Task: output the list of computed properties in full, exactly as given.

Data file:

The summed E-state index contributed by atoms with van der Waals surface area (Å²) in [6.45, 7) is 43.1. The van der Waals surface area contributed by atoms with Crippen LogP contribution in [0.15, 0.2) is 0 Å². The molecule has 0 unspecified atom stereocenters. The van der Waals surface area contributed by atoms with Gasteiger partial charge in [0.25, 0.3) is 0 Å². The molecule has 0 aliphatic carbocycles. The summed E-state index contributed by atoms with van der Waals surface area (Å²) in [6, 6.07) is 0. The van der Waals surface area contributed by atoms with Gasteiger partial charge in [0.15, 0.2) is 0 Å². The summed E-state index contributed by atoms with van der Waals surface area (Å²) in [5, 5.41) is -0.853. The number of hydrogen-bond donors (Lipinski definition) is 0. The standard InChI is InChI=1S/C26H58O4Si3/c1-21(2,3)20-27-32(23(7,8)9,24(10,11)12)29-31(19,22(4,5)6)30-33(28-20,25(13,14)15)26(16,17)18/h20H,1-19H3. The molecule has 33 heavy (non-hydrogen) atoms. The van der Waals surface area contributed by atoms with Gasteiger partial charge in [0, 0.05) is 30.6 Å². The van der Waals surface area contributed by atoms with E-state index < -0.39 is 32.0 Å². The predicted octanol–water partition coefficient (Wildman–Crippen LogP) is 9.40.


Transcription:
The summed E-state index contributed by atoms with van der Waals surface area (Å²) in [6.45, 7) is 43.1. The van der Waals surface area contributed by atoms with Crippen LogP contribution in [0.15, 0.2) is 0 Å². The molecule has 0 unspecified atom stereocenters. The van der Waals surface area contributed by atoms with Gasteiger partial charge in [0.25, 0.3) is 0 Å². The molecule has 0 aliphatic carbocycles. The summed E-state index contributed by atoms with van der Waals surface area (Å²) in [6, 6.07) is 0. The van der Waals surface area contributed by atoms with Gasteiger partial charge in [0.15, 0.2) is 0 Å². The summed E-state index contributed by atoms with van der Waals surface area (Å²) in [5, 5.41) is -0.853. The number of hydrogen-bond donors (Lipinski definition) is 0. The standard InChI is InChI=1S/C26H58O4Si3/c1-21(2,3)20-27-32(23(7,8)9,24(10,11)12)29-31(19,22(4,5)6)30-33(28-20,25(13,14)15)26(16,17)18/h20H,1-19H3. The molecule has 33 heavy (non-hydrogen) atoms. The van der Waals surface area contributed by atoms with Gasteiger partial charge in [0, 0.05) is 30.6 Å². The van der Waals surface area contributed by atoms with E-state index < -0.39 is 32.0 Å². The predicted octanol–water partition coefficient (Wildman–Crippen LogP) is 9.40.